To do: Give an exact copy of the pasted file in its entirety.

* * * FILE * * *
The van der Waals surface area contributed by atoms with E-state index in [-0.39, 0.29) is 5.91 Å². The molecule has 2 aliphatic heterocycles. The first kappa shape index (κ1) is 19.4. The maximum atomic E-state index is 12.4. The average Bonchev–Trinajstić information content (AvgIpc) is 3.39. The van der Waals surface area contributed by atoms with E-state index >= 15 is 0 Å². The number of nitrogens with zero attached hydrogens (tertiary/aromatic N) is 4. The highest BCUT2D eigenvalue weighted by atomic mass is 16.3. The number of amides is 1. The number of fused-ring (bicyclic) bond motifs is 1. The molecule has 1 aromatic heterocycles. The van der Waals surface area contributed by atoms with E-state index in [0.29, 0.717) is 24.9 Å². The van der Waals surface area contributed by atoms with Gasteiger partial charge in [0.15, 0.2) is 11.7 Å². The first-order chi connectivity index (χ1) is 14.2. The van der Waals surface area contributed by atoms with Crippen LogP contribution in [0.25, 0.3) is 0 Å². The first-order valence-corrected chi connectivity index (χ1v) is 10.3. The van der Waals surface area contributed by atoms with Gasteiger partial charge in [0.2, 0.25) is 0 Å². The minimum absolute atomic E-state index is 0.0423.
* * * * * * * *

The van der Waals surface area contributed by atoms with E-state index in [-0.39, 0.29) is 5.91 Å². The molecule has 2 aliphatic heterocycles. The first kappa shape index (κ1) is 19.4. The maximum atomic E-state index is 12.4. The average Bonchev–Trinajstić information content (AvgIpc) is 3.39. The van der Waals surface area contributed by atoms with E-state index >= 15 is 0 Å². The number of nitrogens with zero attached hydrogens (tertiary/aromatic N) is 4. The highest BCUT2D eigenvalue weighted by atomic mass is 16.3. The number of amides is 1. The number of fused-ring (bicyclic) bond motifs is 1. The molecule has 1 aromatic heterocycles. The van der Waals surface area contributed by atoms with E-state index in [0.29, 0.717) is 24.9 Å². The van der Waals surface area contributed by atoms with Gasteiger partial charge in [0.15, 0.2) is 11.7 Å². The first-order chi connectivity index (χ1) is 14.2. The van der Waals surface area contributed by atoms with Crippen LogP contribution in [0.25, 0.3) is 0 Å². The first-order valence-corrected chi connectivity index (χ1v) is 10.3. The van der Waals surface area contributed by atoms with Gasteiger partial charge in [0.2, 0.25) is 0 Å². The minimum absolute atomic E-state index is 0.0423.